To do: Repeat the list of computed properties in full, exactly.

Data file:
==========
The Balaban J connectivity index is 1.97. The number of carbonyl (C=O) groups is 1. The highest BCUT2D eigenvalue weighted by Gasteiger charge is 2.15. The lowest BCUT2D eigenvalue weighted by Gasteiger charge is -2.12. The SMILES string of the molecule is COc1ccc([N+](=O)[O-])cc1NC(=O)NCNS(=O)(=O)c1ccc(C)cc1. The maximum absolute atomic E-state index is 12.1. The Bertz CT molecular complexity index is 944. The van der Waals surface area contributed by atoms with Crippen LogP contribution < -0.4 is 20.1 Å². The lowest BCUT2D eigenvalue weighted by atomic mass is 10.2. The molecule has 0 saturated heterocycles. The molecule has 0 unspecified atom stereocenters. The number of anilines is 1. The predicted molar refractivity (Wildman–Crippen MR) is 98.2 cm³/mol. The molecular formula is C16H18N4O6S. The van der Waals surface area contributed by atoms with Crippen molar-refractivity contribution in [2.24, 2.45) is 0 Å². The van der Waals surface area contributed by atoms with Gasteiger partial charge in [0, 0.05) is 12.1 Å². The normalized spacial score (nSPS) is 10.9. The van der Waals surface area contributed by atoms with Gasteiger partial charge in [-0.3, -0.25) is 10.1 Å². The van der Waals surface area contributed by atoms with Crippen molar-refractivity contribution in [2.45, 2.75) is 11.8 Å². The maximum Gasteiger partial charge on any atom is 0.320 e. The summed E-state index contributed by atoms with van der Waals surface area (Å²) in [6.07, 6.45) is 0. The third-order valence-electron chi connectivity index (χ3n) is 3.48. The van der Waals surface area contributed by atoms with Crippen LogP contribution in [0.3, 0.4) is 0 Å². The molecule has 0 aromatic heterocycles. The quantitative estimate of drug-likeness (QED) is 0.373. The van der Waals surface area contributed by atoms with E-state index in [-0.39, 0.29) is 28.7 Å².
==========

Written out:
The Balaban J connectivity index is 1.97. The number of carbonyl (C=O) groups is 1. The highest BCUT2D eigenvalue weighted by Gasteiger charge is 2.15. The lowest BCUT2D eigenvalue weighted by Gasteiger charge is -2.12. The SMILES string of the molecule is COc1ccc([N+](=O)[O-])cc1NC(=O)NCNS(=O)(=O)c1ccc(C)cc1. The maximum absolute atomic E-state index is 12.1. The Bertz CT molecular complexity index is 944. The van der Waals surface area contributed by atoms with Crippen LogP contribution < -0.4 is 20.1 Å². The lowest BCUT2D eigenvalue weighted by atomic mass is 10.2. The molecule has 0 saturated heterocycles. The molecule has 0 unspecified atom stereocenters. The number of anilines is 1. The predicted molar refractivity (Wildman–Crippen MR) is 98.2 cm³/mol. The molecular formula is C16H18N4O6S. The van der Waals surface area contributed by atoms with Crippen molar-refractivity contribution in [2.24, 2.45) is 0 Å². The van der Waals surface area contributed by atoms with Gasteiger partial charge in [0, 0.05) is 12.1 Å². The normalized spacial score (nSPS) is 10.9. The van der Waals surface area contributed by atoms with Gasteiger partial charge in [-0.3, -0.25) is 10.1 Å². The van der Waals surface area contributed by atoms with Crippen molar-refractivity contribution in [2.45, 2.75) is 11.8 Å². The maximum Gasteiger partial charge on any atom is 0.320 e. The summed E-state index contributed by atoms with van der Waals surface area (Å²) in [6.07, 6.45) is 0. The third-order valence-electron chi connectivity index (χ3n) is 3.48. The van der Waals surface area contributed by atoms with Crippen LogP contribution in [0.3, 0.4) is 0 Å². The molecule has 0 aromatic heterocycles. The quantitative estimate of drug-likeness (QED) is 0.373. The van der Waals surface area contributed by atoms with E-state index in [-0.39, 0.29) is 28.7 Å².